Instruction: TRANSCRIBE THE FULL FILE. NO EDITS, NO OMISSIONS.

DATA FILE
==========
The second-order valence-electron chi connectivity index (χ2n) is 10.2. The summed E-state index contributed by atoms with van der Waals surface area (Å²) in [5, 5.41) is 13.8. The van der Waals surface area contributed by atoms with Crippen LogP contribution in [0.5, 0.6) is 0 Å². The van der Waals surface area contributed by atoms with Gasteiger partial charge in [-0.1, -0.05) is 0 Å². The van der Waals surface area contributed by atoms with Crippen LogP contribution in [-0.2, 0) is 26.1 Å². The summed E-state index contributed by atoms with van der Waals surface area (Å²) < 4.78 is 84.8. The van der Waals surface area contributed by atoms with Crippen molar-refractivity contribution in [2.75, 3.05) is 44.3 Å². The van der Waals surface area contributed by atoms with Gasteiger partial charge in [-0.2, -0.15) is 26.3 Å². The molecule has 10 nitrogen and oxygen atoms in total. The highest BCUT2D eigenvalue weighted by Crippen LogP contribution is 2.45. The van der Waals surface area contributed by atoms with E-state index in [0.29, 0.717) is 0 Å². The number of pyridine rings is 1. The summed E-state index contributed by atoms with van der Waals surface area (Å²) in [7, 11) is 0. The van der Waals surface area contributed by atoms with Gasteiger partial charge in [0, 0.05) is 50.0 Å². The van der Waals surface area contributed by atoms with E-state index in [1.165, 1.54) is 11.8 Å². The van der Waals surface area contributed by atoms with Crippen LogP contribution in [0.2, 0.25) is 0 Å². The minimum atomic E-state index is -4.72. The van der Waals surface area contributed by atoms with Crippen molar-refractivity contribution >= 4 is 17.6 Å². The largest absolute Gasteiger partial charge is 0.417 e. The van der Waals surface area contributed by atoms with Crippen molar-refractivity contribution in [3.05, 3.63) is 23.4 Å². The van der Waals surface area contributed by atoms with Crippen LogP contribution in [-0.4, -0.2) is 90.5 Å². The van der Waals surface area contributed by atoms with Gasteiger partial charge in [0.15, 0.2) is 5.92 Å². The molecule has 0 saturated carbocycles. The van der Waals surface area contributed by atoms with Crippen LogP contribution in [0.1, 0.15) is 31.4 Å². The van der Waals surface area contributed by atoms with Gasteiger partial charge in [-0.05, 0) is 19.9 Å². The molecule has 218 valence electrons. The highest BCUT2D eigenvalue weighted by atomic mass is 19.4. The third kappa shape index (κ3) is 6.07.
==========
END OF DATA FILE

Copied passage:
The second-order valence-electron chi connectivity index (χ2n) is 10.2. The summed E-state index contributed by atoms with van der Waals surface area (Å²) in [5, 5.41) is 13.8. The van der Waals surface area contributed by atoms with Crippen LogP contribution in [0.5, 0.6) is 0 Å². The van der Waals surface area contributed by atoms with Gasteiger partial charge in [-0.1, -0.05) is 0 Å². The van der Waals surface area contributed by atoms with Crippen LogP contribution in [-0.2, 0) is 26.1 Å². The summed E-state index contributed by atoms with van der Waals surface area (Å²) < 4.78 is 84.8. The van der Waals surface area contributed by atoms with Crippen molar-refractivity contribution in [2.75, 3.05) is 44.3 Å². The van der Waals surface area contributed by atoms with Gasteiger partial charge in [-0.2, -0.15) is 26.3 Å². The molecule has 10 nitrogen and oxygen atoms in total. The highest BCUT2D eigenvalue weighted by Crippen LogP contribution is 2.45. The van der Waals surface area contributed by atoms with E-state index in [0.29, 0.717) is 0 Å². The number of pyridine rings is 1. The summed E-state index contributed by atoms with van der Waals surface area (Å²) in [7, 11) is 0. The van der Waals surface area contributed by atoms with Gasteiger partial charge in [0, 0.05) is 50.0 Å². The van der Waals surface area contributed by atoms with E-state index in [1.165, 1.54) is 11.8 Å². The van der Waals surface area contributed by atoms with Crippen LogP contribution in [0.2, 0.25) is 0 Å². The minimum atomic E-state index is -4.72. The van der Waals surface area contributed by atoms with Crippen molar-refractivity contribution >= 4 is 17.6 Å². The largest absolute Gasteiger partial charge is 0.417 e. The van der Waals surface area contributed by atoms with Crippen molar-refractivity contribution in [3.05, 3.63) is 23.4 Å². The van der Waals surface area contributed by atoms with Crippen LogP contribution in [-0.4, -0.2) is 90.5 Å². The van der Waals surface area contributed by atoms with Gasteiger partial charge in [0.15, 0.2) is 5.92 Å². The molecule has 0 saturated carbocycles. The van der Waals surface area contributed by atoms with Crippen LogP contribution in [0.1, 0.15) is 31.4 Å². The van der Waals surface area contributed by atoms with Gasteiger partial charge in [-0.05, 0) is 19.9 Å². The molecule has 218 valence electrons. The highest BCUT2D eigenvalue weighted by atomic mass is 19.4. The third kappa shape index (κ3) is 6.07.